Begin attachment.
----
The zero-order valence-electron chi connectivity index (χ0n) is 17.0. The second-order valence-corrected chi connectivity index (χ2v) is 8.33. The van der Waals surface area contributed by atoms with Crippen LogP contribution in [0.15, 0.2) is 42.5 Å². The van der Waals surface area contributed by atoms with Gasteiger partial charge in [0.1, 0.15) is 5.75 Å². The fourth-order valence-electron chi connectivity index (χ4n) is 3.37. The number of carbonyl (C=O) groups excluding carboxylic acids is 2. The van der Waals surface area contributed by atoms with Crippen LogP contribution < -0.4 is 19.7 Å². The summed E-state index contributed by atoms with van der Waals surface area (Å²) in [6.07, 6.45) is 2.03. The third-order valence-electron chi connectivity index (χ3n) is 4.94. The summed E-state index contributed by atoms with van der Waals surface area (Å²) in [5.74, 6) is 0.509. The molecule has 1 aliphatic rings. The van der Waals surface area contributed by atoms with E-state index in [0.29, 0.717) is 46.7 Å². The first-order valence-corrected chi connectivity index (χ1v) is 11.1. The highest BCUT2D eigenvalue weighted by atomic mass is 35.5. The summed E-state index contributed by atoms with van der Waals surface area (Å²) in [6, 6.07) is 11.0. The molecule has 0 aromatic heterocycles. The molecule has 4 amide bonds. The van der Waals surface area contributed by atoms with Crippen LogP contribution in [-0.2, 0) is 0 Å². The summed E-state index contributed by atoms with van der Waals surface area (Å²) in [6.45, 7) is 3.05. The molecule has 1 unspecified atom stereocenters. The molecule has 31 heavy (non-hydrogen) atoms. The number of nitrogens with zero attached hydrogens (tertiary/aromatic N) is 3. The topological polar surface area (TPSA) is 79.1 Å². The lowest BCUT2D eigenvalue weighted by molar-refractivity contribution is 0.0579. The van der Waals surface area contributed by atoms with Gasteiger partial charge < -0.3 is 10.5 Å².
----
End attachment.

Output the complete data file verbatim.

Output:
The zero-order valence-electron chi connectivity index (χ0n) is 17.0. The second-order valence-corrected chi connectivity index (χ2v) is 8.33. The van der Waals surface area contributed by atoms with Crippen LogP contribution in [0.15, 0.2) is 42.5 Å². The van der Waals surface area contributed by atoms with Gasteiger partial charge in [0.1, 0.15) is 5.75 Å². The fourth-order valence-electron chi connectivity index (χ4n) is 3.37. The number of carbonyl (C=O) groups excluding carboxylic acids is 2. The van der Waals surface area contributed by atoms with Crippen LogP contribution < -0.4 is 19.7 Å². The summed E-state index contributed by atoms with van der Waals surface area (Å²) in [6.07, 6.45) is 2.03. The third-order valence-electron chi connectivity index (χ3n) is 4.94. The summed E-state index contributed by atoms with van der Waals surface area (Å²) in [5.74, 6) is 0.509. The molecule has 1 aliphatic rings. The van der Waals surface area contributed by atoms with E-state index in [0.29, 0.717) is 46.7 Å². The first-order valence-corrected chi connectivity index (χ1v) is 11.1. The highest BCUT2D eigenvalue weighted by atomic mass is 35.5. The summed E-state index contributed by atoms with van der Waals surface area (Å²) in [6, 6.07) is 11.0. The molecule has 0 aromatic heterocycles. The molecule has 4 amide bonds. The van der Waals surface area contributed by atoms with Crippen LogP contribution in [-0.2, 0) is 0 Å². The summed E-state index contributed by atoms with van der Waals surface area (Å²) in [6.45, 7) is 3.05. The molecule has 1 unspecified atom stereocenters. The molecule has 31 heavy (non-hydrogen) atoms. The number of nitrogens with zero attached hydrogens (tertiary/aromatic N) is 3. The topological polar surface area (TPSA) is 79.1 Å². The lowest BCUT2D eigenvalue weighted by molar-refractivity contribution is 0.0579. The van der Waals surface area contributed by atoms with Gasteiger partial charge < -0.3 is 10.5 Å².